Eviction when tenant is held on remand
Possession - Section 8 and Section 21

0 Thanks
4 Posts
6 days ago
I have been looking at the Doctrine of Surrender by Operation of Law, also known as implied surrender. In my case the tenant is on remand indefinitely due to the pandemic and has been held for over 6 months so far. When he finally gets a hearing he may get a custodial sentence, no one can give a time frame for this or how long he will eventually be in custody. He is six months behind with the rent already. He has applied to have his rent paid but I have not seen it and try as I may I cannot get through to any of the agencies to sort this out. Getting in touch with the tenant is near on impossible. I believe I have the right to determine the tenancy based on the fact that it is both inconsistent and inequitable for the tenancy to continue. I don't believe I need to issue a section 8 or section 21 and get a court order. The facts are plain, he is unable to fulfil his obligation under the tenancy, I have tried my hardest to assist, no one within the benefit system is responding to help, the courts cannot assist for many months or perhaps years. This legal doctrine is based on events and not inclination, so even if the tenant would like to keep and fulfill his tenancy agreement he is unable to do so. This approach will undoubtedly be argued by by those in authority and by the agencies who are so far not responding. They will no doubt try and say I am acting illegally and quote past uses of the doctrine to suit their argument, and insist that s8 and s 21 are used. But just as a doctrine is made up of previous judgements, a new case can come along that may just change things from how they are at the moment, and a new precedent could be born smack in the middle of a legal system, that is clearly not working and is inequitable for Landlords. Does anyone have any opinions on this somewhat bold approach, what do you think the outcome would be if I boldly go where no man has gone before!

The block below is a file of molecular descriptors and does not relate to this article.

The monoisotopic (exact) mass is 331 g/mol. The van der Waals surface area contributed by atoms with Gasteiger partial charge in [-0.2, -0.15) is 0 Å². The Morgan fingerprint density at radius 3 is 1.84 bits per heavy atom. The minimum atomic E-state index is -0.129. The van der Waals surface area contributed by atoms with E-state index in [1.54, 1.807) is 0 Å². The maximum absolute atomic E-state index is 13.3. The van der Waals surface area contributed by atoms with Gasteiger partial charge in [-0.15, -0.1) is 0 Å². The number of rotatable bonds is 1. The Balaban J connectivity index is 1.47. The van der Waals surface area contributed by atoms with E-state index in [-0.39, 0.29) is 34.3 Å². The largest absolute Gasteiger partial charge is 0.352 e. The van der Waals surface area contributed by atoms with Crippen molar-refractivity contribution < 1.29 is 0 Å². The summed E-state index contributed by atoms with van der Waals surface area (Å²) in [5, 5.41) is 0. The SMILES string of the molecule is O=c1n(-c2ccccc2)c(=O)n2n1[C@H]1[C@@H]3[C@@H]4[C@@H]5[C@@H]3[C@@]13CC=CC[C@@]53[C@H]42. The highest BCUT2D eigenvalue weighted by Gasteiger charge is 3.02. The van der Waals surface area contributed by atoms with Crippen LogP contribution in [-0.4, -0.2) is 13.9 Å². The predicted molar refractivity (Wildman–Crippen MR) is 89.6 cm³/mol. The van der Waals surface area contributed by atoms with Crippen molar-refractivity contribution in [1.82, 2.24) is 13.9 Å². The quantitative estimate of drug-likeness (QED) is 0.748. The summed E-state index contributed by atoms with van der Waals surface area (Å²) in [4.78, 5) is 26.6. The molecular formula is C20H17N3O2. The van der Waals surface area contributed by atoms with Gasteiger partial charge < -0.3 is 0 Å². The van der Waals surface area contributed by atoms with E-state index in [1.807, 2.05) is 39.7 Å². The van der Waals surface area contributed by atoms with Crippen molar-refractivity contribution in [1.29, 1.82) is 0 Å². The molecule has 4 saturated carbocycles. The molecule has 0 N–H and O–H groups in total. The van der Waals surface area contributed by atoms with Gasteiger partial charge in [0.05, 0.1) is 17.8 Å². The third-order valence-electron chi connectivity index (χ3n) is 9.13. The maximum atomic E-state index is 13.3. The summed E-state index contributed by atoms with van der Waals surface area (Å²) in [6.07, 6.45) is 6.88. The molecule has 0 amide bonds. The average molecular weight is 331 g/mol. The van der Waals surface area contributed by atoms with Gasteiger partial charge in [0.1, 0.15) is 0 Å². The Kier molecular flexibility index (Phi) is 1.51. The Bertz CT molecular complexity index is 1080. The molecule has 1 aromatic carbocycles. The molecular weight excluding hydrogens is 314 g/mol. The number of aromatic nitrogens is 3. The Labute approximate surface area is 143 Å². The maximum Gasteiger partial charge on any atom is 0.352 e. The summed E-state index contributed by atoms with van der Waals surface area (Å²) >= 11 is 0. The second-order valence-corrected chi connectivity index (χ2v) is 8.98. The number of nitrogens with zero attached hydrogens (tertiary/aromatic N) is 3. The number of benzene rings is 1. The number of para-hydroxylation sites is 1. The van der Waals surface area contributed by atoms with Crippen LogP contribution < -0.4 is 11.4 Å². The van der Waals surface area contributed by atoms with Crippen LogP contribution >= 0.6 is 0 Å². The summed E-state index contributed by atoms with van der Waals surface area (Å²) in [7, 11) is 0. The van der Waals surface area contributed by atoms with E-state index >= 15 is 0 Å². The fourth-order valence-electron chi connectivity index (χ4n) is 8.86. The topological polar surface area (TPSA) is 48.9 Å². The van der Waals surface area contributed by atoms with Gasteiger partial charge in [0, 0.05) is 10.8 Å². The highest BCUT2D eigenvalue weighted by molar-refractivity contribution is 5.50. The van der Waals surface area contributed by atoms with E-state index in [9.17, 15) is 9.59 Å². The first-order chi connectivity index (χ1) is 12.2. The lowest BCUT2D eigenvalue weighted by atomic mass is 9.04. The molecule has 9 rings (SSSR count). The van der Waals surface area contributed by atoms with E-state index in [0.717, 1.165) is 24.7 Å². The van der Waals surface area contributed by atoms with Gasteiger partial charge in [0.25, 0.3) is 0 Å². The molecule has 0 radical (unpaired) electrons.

Please Login

You must be logged in to participate in our forums, to continue please login below.

Not a member? From only £75 you can join in the discussion and get access to member's only resources and services join now.